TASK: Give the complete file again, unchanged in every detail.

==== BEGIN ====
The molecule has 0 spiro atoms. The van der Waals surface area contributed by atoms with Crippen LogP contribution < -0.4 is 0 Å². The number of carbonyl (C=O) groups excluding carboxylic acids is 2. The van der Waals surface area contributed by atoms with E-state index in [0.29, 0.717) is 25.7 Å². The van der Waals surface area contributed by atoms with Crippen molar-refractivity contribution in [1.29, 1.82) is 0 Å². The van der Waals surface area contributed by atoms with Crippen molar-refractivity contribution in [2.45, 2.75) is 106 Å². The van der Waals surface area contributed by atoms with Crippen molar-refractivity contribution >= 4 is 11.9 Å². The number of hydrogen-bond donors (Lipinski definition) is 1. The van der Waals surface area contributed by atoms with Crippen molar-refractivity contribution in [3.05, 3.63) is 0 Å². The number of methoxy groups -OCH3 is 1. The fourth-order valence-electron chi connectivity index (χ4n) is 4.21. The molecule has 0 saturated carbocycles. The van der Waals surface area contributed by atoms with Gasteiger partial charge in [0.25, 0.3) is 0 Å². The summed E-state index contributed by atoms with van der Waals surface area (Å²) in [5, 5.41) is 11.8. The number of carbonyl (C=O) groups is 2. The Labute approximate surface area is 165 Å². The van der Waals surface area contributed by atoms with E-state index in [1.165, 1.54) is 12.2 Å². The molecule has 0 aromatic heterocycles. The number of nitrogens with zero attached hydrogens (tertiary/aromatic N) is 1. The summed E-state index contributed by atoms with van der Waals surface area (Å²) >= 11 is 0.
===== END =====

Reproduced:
The molecule has 0 spiro atoms. The van der Waals surface area contributed by atoms with Crippen LogP contribution < -0.4 is 0 Å². The number of carbonyl (C=O) groups excluding carboxylic acids is 2. The van der Waals surface area contributed by atoms with E-state index in [0.29, 0.717) is 25.7 Å². The van der Waals surface area contributed by atoms with Crippen molar-refractivity contribution in [1.29, 1.82) is 0 Å². The van der Waals surface area contributed by atoms with Crippen molar-refractivity contribution in [2.45, 2.75) is 106 Å². The van der Waals surface area contributed by atoms with Crippen molar-refractivity contribution >= 4 is 11.9 Å². The number of hydrogen-bond donors (Lipinski definition) is 1. The van der Waals surface area contributed by atoms with Crippen molar-refractivity contribution in [3.05, 3.63) is 0 Å². The number of methoxy groups -OCH3 is 1. The fourth-order valence-electron chi connectivity index (χ4n) is 4.21. The molecule has 0 saturated carbocycles. The van der Waals surface area contributed by atoms with Gasteiger partial charge in [0.25, 0.3) is 0 Å². The summed E-state index contributed by atoms with van der Waals surface area (Å²) in [5, 5.41) is 11.8. The number of carbonyl (C=O) groups is 2. The Labute approximate surface area is 165 Å². The van der Waals surface area contributed by atoms with E-state index in [1.165, 1.54) is 12.2 Å². The molecule has 0 aromatic heterocycles. The number of nitrogens with zero attached hydrogens (tertiary/aromatic N) is 1. The summed E-state index contributed by atoms with van der Waals surface area (Å²) >= 11 is 0.